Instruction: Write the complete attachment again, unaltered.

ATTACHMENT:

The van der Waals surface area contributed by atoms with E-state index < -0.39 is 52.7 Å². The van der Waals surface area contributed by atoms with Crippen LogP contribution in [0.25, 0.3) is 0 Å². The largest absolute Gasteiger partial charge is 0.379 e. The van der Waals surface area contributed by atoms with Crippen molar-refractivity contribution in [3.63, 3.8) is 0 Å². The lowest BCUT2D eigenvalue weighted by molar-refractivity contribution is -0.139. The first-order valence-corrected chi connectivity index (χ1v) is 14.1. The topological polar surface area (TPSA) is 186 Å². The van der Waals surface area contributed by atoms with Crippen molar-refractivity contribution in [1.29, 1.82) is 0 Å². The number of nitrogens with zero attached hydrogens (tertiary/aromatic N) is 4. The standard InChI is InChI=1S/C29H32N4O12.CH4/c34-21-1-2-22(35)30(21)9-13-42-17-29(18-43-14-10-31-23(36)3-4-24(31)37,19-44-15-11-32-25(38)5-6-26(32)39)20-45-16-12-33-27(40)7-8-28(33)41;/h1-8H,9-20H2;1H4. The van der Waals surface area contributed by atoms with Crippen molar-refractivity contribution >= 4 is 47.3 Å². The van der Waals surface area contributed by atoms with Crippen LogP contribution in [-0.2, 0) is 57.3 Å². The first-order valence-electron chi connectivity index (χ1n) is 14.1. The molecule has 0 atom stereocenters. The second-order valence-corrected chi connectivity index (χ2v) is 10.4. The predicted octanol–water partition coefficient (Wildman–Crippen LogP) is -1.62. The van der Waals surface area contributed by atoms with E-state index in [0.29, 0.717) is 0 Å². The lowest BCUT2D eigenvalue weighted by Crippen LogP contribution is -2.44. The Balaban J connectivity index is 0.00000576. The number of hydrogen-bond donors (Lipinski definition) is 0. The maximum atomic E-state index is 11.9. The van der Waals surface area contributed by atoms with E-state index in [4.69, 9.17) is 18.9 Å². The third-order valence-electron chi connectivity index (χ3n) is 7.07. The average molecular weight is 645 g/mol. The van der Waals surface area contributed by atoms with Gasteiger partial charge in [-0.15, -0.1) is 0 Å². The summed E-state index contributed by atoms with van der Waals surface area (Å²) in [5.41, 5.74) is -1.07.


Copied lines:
The van der Waals surface area contributed by atoms with E-state index < -0.39 is 52.7 Å². The van der Waals surface area contributed by atoms with Crippen LogP contribution in [0.25, 0.3) is 0 Å². The largest absolute Gasteiger partial charge is 0.379 e. The van der Waals surface area contributed by atoms with Crippen molar-refractivity contribution in [3.63, 3.8) is 0 Å². The lowest BCUT2D eigenvalue weighted by molar-refractivity contribution is -0.139. The first-order valence-corrected chi connectivity index (χ1v) is 14.1. The topological polar surface area (TPSA) is 186 Å². The van der Waals surface area contributed by atoms with Crippen molar-refractivity contribution in [1.29, 1.82) is 0 Å². The number of nitrogens with zero attached hydrogens (tertiary/aromatic N) is 4. The standard InChI is InChI=1S/C29H32N4O12.CH4/c34-21-1-2-22(35)30(21)9-13-42-17-29(18-43-14-10-31-23(36)3-4-24(31)37,19-44-15-11-32-25(38)5-6-26(32)39)20-45-16-12-33-27(40)7-8-28(33)41;/h1-8H,9-20H2;1H4. The van der Waals surface area contributed by atoms with Crippen molar-refractivity contribution >= 4 is 47.3 Å². The van der Waals surface area contributed by atoms with Crippen LogP contribution in [-0.2, 0) is 57.3 Å². The first-order valence-electron chi connectivity index (χ1n) is 14.1. The molecule has 0 atom stereocenters. The second-order valence-corrected chi connectivity index (χ2v) is 10.4. The predicted octanol–water partition coefficient (Wildman–Crippen LogP) is -1.62. The van der Waals surface area contributed by atoms with E-state index in [0.29, 0.717) is 0 Å². The lowest BCUT2D eigenvalue weighted by Crippen LogP contribution is -2.44. The Balaban J connectivity index is 0.00000576. The number of hydrogen-bond donors (Lipinski definition) is 0. The maximum atomic E-state index is 11.9. The van der Waals surface area contributed by atoms with E-state index in [4.69, 9.17) is 18.9 Å². The third-order valence-electron chi connectivity index (χ3n) is 7.07. The average molecular weight is 645 g/mol. The van der Waals surface area contributed by atoms with Gasteiger partial charge in [-0.15, -0.1) is 0 Å². The summed E-state index contributed by atoms with van der Waals surface area (Å²) in [5.41, 5.74) is -1.07.